Some of us tend to take a binary approach towards most issues; like either you are with us or against us. But there are always many reasonable options in between. For instance: a complete surrender of the writ of the state in the tribal areas of Pakistan or its full restoration. Restoration, by the way, implies re-establishment of the writ; which we never had in the first place; we used the tribals to achieve our strategic objectives in Kashmir and Afghanistan; and we abused them by militarizing and weaponizing them.
Anyway, instead of taking a binary approach of complete restoration or complete surrender; we need to start a process of dialogue and political settlement; in which they will accept some of our conditions and we will accept some of theirs, quid pro quo. For instance we could accept their demand of establishment of Sharia-compliant Qazi courts in the rural-tribal areas; and in return they could refrain from carrying out sabotage activities against the state.
And please don’t lecture me on the merits of the sacred tenets of neoliberalism. Take a look at the reality of our legal system and the environment of our lower courts: broken tables and chairs; moth-eaten files and documents; bribe-taking clerks; indolent judges and corrupt civil serpents. How big a deal would it be, if we accept the tribal’s demand of establishment of Qazi courts? The likes of which we had back in 90s in Swat and Malakand. Why do the Western powers object to the enactment of Sharia in the rural-tribal regions of Af-Pak, when they tacitly accept a similar system in Saudi Arabia, Qatar, Oman, Kuwait and all over the GCC?
In the book of most neoliberals, violence is the worst sin in today’s world. I am also pacifist by nature but I see a contradiction in the neoliberals’ pacifism: they want us to meet violence with violence; to fight crime with crime; to wage a war against a war; but an eye for an eye will make the world go blind. It is an issue of emotions, loyalties and value-based subjective narratives which is presented to us in a veneer of rational argumentations and an appeal to logic.
To understand this we need to look at the history of the Cold War and the genesis of the petro-terrorism. There are four parties responsible for the mess that Af-Pak is today: one, the Soviets who invaded Afghanistan in 1979; two, the Pakistani military establishment who created these Jihadis; three, the Saudi and Gulf Sheikhdoms who generously funded them to promote their anti-democratic Wahabi-Salafi ideology. And last but not the least, the Western capitals who funded, equipped and legitimized these pawns to use them against a radical Global Marxist ideology which was a threat to their business/corporate interests back home and all over the world.
In this war between the Global Capitalism and the Global Marxism; Saudi Arabia and the Gulf petro-monarchies took the side of the former; because the USSR and the Central Asian states produce more energy and consume less of it; thus they are net exporters of energy; while the Global Capitalist bloc is a net importer of energy. It suits the economic interests of the Gulf Cooperation Council (GCC) countries to maintain and strengthen a supplier-consumer relationship with the Capitalist bloc. Now the BRICS are equally hungry for the middle eastern energy but it’s a recent development; during the Cold War an alliance with the Western countries suited the material interests of GCC. Hence, the Communists were pronounced as Kafirs (heretics) and the Western capitalist bloc as Ahl-e-Kitaab (People of the Book) by the Salafist preachers of the GCC.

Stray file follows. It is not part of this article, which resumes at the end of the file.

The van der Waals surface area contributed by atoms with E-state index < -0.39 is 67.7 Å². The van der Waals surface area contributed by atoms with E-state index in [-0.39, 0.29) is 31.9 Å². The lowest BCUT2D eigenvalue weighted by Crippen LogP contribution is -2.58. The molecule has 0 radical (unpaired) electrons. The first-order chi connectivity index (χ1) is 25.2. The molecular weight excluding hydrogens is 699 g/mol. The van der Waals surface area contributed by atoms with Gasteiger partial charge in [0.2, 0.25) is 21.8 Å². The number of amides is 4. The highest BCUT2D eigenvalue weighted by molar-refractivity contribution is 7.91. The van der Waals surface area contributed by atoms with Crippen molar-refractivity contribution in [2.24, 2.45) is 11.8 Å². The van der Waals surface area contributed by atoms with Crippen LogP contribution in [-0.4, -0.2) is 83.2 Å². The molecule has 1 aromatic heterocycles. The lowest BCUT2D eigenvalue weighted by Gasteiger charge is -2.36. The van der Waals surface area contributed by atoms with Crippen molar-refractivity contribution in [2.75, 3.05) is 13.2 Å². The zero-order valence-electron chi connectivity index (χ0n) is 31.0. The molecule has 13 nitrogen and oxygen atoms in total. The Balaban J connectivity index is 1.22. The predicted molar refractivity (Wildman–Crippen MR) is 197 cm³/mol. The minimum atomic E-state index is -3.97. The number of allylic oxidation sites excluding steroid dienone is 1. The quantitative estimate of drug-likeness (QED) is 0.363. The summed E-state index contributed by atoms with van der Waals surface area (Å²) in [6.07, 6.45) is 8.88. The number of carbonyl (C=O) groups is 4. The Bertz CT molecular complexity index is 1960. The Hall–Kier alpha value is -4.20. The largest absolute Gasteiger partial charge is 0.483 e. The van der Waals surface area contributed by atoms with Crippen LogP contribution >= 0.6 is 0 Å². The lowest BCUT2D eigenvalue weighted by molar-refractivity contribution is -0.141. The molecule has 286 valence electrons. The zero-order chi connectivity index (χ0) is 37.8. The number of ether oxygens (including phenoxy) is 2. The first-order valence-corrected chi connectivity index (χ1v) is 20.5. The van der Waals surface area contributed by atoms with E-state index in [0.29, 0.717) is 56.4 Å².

This blogpost is an assortment of some of my earlier comments at different forums on the subject of petro-terrorism. There is no denying the fact that terrorism is a real threat. But at the same time we cannot overlook the fact that 9/11 provided an opportunity to the Big Oil in the West to intervene in the Middle East region to secure its vast natural resources from the competing powers. Hence the name, True Lies of Petro-terrorism.
In his article titled “True Lies” Nadeem F. Paracha (NFP) of Dawn News asks an interesting question.
NFP: If US drone strikes in Pakistan’s tribal areas whip up an enraged sense of revenge among the area’s Pashtun populace, what do terrorist attacks by the extremists create?
It is a valid logical argument but this argument is based on syllogistic logic. We need to be careful using syllogism for knowing the truth because even when one premise is slightly wrong we end up with an incorrect result. An instance: first premise; Socrates is a rational being: second premise; Socrates is a man: result: all men are rational beings. But all men are not rational beings especially the terrorists? Deductive reasoning in this example is correct but the second premise “Socrates is a man” is flawed on the count of inductive reasoning. Of course Socrates is a man but there are different kind of men, some are more rational than others depending on their education.
NFP is right about the fact that the US drone strikes whip up a sense of revenge among the tribals because in this case the perpetrator of the crime is clear and identifiable. But when it comes to the terrorist attacks the picture gets a little more complex. Here we need to draw a distinction between the terrorist attacks inside tribal areas and the terrorist attacks in the settled areas. We often hear about the infighting between different terrorist networks, it is sometimes a turf war and sometimes retaliatory and retributive infighting between different tribes, clans and terror networks. Thus NFP’s syllogism is correct, both drone attacks and suicide bombings inside tribal areas whip up a sense of revenge among the tribals. Tribal areas is a different world altogether, a world without any writ of the government and a heavily militarized population (thanks to the Soviet-Afghan war legacy) where disputes are settled through Jirgas and retribution is a common practice among different families, clans and tribes.